A Journey of Risks and Revelations
The two axes on which a true California writer plots his or her curve are distance and risk. “Looking for Mo” is an outdoor book, a book of distances, risks and revelations. Here at my desk in downtown L.A., I can only imagine the oxygen its characters breathe. When you read this, on the couch, on the bus, notice where you are, inside and outside. Stop rolling your eyes. Just do it.
Some people can’t stop talking; some people can’t stop eating. Dan Duane is a rabid noticer; he can’t stop noticing everything. His narrator, Ray Connelly, is collecting data for life, so his author gives him a lot of good material. Ray is a writer caught in the grisly maw of sending his manuscript out to publishers and receiving, in return, the thin envelopes of their contempt.
His book is about his amazing friend Mo, the life-living, fun-seeking, message-bearing alter ego, whose daily life contains more good stories than most of us could dredge up in a decade. When Ray includes some of these stories in his book and sends the book off to Sloth Ridge Press (where Mo’s father is the publisher), he receives a nasty letter from Mo Sr., saying, basically, how dare he use Mo’s stories.
More important, Ray is waiting out the days in San Francisco for Mo to return from Baja so that they can make a second attempt to climb Yosemite’s El Capitan. The first attempt failed because Ray got scared, and the failure dogs him. On the other side of the behavioral spectrum is his cheerful, BMW-driving roommate, Evan, poised on the brink of marriage. Evan can keep a real job. Evan can fall in love. Ray is moving in this direction--he meets Fiona and begins to fall in love--but he must lodge a bit of Mo in himself, if only to make sure that daily life sparkles with some semblance of intensity and meaning.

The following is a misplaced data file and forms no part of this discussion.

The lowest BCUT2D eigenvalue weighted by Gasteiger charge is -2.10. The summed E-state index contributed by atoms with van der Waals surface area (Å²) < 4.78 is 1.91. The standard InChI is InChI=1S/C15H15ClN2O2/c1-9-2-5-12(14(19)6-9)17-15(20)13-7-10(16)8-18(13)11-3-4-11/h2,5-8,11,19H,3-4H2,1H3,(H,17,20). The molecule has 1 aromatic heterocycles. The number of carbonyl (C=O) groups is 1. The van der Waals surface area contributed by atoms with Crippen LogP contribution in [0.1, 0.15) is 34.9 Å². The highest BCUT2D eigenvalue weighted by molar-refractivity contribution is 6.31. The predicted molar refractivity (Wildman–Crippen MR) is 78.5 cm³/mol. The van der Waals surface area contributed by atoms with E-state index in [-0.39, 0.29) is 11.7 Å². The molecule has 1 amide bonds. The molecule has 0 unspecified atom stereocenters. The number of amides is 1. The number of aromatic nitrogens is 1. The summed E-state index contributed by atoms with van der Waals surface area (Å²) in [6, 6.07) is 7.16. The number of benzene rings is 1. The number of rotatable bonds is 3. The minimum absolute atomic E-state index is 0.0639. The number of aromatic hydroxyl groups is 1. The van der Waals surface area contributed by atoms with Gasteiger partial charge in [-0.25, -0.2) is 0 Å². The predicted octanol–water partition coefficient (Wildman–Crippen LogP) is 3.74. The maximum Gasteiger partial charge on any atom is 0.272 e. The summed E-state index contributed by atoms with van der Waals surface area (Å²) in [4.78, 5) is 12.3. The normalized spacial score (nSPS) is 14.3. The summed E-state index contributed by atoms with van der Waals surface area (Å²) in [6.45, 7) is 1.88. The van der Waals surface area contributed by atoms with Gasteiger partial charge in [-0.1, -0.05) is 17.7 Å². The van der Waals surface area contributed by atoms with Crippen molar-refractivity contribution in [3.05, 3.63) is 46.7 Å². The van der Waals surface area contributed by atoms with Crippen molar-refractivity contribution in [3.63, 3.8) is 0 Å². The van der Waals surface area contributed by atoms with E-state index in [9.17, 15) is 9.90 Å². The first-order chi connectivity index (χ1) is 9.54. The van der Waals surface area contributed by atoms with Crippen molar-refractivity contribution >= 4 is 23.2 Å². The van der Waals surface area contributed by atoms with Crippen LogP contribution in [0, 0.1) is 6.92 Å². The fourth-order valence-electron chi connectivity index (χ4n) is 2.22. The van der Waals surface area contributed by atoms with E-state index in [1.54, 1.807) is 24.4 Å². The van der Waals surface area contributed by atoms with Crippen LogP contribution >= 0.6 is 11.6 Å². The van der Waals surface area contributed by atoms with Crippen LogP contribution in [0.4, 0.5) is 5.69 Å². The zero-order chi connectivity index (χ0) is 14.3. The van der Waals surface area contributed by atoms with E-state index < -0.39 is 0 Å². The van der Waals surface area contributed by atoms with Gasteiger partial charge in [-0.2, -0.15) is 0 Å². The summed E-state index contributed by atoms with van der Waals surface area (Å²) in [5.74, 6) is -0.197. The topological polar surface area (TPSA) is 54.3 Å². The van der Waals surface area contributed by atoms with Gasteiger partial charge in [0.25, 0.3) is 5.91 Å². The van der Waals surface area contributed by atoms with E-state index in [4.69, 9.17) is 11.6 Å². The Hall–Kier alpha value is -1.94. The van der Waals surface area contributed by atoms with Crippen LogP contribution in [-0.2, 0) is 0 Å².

So the friends must get together, agree to make the climb and resolve the question of who owns Mo’s stories. Ray has to sort out in general who owns what stories and how to treat other people’s stories. Maybe he has to make some stories of his own. On their second night out together, Fiona tells Ray about her mother’s death one month earlier, but Ray races off unceremoniously after the telling because he has heard that Mo is in town, causing a hint of bile to travel the wrong way up the reader’s digestive tract.
This is Duane’s first novel. His previous two books were “Lighting Out: A Vision of California and the Mountains” and “Caught Inside: A Surfer’s Year on the California Coast.” After “Caught Inside,” Esquire magazine named him the spokesperson for Generation X, but that is hooey. He’s much better than that and will last much longer.
Duane doesn’t write books about doing what feels right, dude, he writes books about telling the truth, as it is gleaned from being outside. Generation X can float through cyberspace without ever experiencing the fear and physical pain that Duane describes in his glorious chapters on climbing El Capitan (“Think about that,” Mo says at one point to Ray. “Having an actual experience. It’s practically outdated.”).
In these chapters, Duane reveals himself as a California writer, strung up between distance and risk. By distance, I mean distance to the nearest familiar object, and by risk, I mean willingness to play with that distance, to try to change or even control it. The object can be a woman in a cafe, like Fiona, or it can be a mountain, like El Capitan. Both must be approached carefully, with utmost consideration and respect. “I saw at last a bonsai California,” thinks Ray, just below the summit, after a harrowing storm. “From this diamond in the spine of the state, the golden sky poured westward across California’s Kansas, eddied among the hot and quiet coastal range, and gushed through redwood canyons to the kelpy sea, all from this center I’d defined by a jar on a hill--Sierra my soul’s axis, and that home in the fog awaiting far beyond.”